Clemson Defense Determined to Create Positive Memories at Orange Bowl

By Kyle Rowland on January 1, 2014 at 3:10 pm
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Brent Venables is the architect of Clemson's defense.

FORT LAUDERDALE, Fla. – The Urban Meyer era at Ohio State is entering Game No. 26 Friday evening. The same goes for Brent Venables’ time as Clemson’s defensive coordinator. What spurred his hiring was the Tigers’ performance the last time they came to the Orange Bowl.

The 2011 season acted as sort of a reintroduction of Clemson to the college football landscape. The Tigers were appearing in their first major bowl in 30 years – and fell completely flat. West Virginia outplayed, outmanned and outclassed the Tigers to the tune of 70-33. It’s as humbling a defeat as Clemson’s ever experienced.

It’s become known as the “Mugging in Miami” and something the Tigers won’t soon forget. Incredibly, they were winning 17-14 after the first quarter. But then the Mountaineers outscored Clemson 49-3 over an 18-minute span.

“I don’t want that to happen again,” defensive end Corey Crawford said.

It left former defensive coordinator Kevin Steele unemployed, clearing the way for Venables, the architect of Oklahoma’s defensive supremacy the previous decade. He quickly steered the Tiger defense upward. They lead the nation in tackles for loss (112) this season, rank 17th in scoring defense (21 points per game), 23rd in total defense (351 yards per game), 16th in passing efficiency defense (111 yards), 19th in turnovers forced (26) and 22nd in sacks per game (2.8).

“I feel like this is a completely different team with a completely different maturity level,” linebacker Spencer Shuey said. “I feel like this program came a long way in the last two years.”

But to earn another dose of national respect, Clemson will have to slow down an offense that might contain more firepower than the West Virginia unit that lit them ablaze on the same field it plays on Friday. Ohio State can score in an instant, turning time of possession into nothing more than an irrelevant stat. Three-play scoring drives and 20 minutes of holding the football could mean 56 points for the Buckeyes.

“Everybody wants to say it’s a shootout. You take offense to that,” Venables said. “We know we have a great challenge on Friday night, but we’re not playing it on defense like, ‘Let’s just get one more stop than them.’ That’s not how we operate, no matter who we’re playing.”

Clemson already saw a similar image in October. Florida State traipsed into town and had no mercy on the hosts, throttling the Tigers 51-14. However, they do rank second in the nation in three-and-outs and eighth in third-down conversion defense. Getting off the field will be vital in a matchup of efficient offenses. And not giving up huge plays, which is Clemson’s biggest nemesis.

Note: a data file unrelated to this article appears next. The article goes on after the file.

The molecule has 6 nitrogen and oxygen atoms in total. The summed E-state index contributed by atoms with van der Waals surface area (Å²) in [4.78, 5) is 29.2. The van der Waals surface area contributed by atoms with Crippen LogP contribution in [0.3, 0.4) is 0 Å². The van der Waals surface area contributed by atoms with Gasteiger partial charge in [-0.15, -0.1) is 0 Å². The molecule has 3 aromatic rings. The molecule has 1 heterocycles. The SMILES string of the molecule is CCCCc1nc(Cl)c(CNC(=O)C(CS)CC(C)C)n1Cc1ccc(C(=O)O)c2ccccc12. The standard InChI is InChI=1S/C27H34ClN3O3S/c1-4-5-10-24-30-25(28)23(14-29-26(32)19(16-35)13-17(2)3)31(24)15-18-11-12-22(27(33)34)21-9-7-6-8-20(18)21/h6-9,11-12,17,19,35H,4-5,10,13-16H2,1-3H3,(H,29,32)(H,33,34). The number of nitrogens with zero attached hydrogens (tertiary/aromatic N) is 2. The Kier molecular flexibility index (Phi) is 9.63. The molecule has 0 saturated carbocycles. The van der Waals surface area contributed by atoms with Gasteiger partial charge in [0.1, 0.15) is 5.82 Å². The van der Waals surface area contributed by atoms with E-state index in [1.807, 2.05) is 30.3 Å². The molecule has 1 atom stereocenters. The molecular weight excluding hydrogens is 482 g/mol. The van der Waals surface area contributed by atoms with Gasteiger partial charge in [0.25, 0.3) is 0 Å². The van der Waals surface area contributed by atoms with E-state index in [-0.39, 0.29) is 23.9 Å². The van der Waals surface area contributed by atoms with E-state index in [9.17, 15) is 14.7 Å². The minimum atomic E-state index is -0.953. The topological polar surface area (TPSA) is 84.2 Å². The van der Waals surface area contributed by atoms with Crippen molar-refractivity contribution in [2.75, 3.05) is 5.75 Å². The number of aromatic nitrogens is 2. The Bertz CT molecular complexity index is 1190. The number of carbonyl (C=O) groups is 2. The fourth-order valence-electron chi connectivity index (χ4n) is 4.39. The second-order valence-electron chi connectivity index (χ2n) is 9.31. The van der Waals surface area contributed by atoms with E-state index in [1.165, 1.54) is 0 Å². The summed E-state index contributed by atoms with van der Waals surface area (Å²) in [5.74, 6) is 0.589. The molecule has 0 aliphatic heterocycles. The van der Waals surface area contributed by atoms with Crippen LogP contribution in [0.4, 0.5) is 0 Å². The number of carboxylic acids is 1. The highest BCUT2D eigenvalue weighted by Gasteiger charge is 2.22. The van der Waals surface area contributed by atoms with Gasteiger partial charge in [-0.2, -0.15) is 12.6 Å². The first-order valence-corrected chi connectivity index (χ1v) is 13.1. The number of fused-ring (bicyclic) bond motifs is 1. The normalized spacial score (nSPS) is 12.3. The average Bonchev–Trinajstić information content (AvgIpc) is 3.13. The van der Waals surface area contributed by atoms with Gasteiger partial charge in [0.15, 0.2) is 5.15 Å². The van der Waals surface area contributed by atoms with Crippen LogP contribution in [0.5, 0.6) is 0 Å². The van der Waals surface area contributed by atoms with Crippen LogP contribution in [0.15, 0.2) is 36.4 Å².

“It doesn’t matter if it’s Ohio State or if it’s the Pittsburgh Steelers – it doesn’t matter,” Venables said. “Your job on defense is to stop people.”

The Tigers point to a different attitude that’s formed since Venables’ arrival. They didn’t quit against the Seminoles, which was a glaring outcome in the 2012 Orange Bowl. Two years later, there’s maturity, leadership and a better overall on-field production.

“That’s the first thing – the mindset,” Venables said. “Not that it was the other way, but there’s a certain way I want them to think and act and practice and hold each other accountable. You develop that leadership and cultivate that and nourish that and then you can kind of step back and let them do it. We’ve got some good leaders and a good group of guys who have some humility to them and character and some toughness.”

Senior cornerback Darius Robinson credits a newfound comfort in the system. There was plodding and uneasiness before positive results began kicking in. With that came confidence that morphed into swagger. Defensive end Vic Beasley could be considered the leader in that movement.

NFL scouts will flood Sun Life Stadium Friday night, and one of the top showdowns is Beasley against Jack Mewhort. Beasley earned All-American honors after a season with 19 tackles for loss and 12 sacks. His name also is prevalent on mock draft boards.

“He can run around you, or if he chooses to, he can take it right to you or take an inside move,” Mewhort said. “He’s got a three-way go. He’s got a good motor. He’s very good with his hands. If you’re not prepared for him, he’ll get the best of you.”

The opponent across the line of scrimmage is just as challenging for Clemson. The three best quarterbacks it faced this season all experienced success – Aaron Murray, Jameis Winston and Connor Shaw.

Carlos Hyde is a punishing, bruising running back, but Braxton Miller’s athletic skill set is equally as confounding for defenses. Not only do they have to worry about his downfield throwing, there’s the threat of a long run every time the ball is snapped to Miller.

“I can’t [stop him] by myself,” Beasley said. “But our front seven and our whole 11 on defense can get the job done. I think we’ll come into this game with a chip on our shoulder – and we’ll get the job done.”

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